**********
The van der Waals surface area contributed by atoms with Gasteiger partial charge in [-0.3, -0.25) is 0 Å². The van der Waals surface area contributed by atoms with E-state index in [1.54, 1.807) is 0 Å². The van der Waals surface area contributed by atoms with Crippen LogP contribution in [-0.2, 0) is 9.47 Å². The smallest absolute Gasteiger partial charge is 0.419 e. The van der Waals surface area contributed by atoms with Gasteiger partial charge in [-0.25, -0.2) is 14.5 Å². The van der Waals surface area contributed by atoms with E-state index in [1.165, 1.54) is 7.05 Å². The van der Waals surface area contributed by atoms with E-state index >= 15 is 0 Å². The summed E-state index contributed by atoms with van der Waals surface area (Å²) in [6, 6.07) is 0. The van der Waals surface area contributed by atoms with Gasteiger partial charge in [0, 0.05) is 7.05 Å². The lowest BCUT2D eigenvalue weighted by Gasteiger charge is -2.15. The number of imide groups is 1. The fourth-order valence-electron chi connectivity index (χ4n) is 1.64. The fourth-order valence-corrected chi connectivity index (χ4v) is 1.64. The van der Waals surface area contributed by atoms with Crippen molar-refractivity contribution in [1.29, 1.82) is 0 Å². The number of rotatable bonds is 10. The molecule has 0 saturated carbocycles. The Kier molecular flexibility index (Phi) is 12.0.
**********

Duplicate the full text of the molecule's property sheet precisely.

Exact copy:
The van der Waals surface area contributed by atoms with Gasteiger partial charge in [-0.3, -0.25) is 0 Å². The van der Waals surface area contributed by atoms with E-state index in [1.54, 1.807) is 0 Å². The van der Waals surface area contributed by atoms with Crippen LogP contribution in [-0.2, 0) is 9.47 Å². The smallest absolute Gasteiger partial charge is 0.419 e. The van der Waals surface area contributed by atoms with Gasteiger partial charge in [-0.25, -0.2) is 14.5 Å². The van der Waals surface area contributed by atoms with E-state index in [1.165, 1.54) is 7.05 Å². The van der Waals surface area contributed by atoms with E-state index >= 15 is 0 Å². The summed E-state index contributed by atoms with van der Waals surface area (Å²) in [6, 6.07) is 0. The van der Waals surface area contributed by atoms with Gasteiger partial charge in [0, 0.05) is 7.05 Å². The lowest BCUT2D eigenvalue weighted by Gasteiger charge is -2.15. The number of imide groups is 1. The fourth-order valence-electron chi connectivity index (χ4n) is 1.64. The fourth-order valence-corrected chi connectivity index (χ4v) is 1.64. The van der Waals surface area contributed by atoms with Crippen molar-refractivity contribution in [1.29, 1.82) is 0 Å². The number of rotatable bonds is 10. The molecule has 0 saturated carbocycles. The Kier molecular flexibility index (Phi) is 12.0.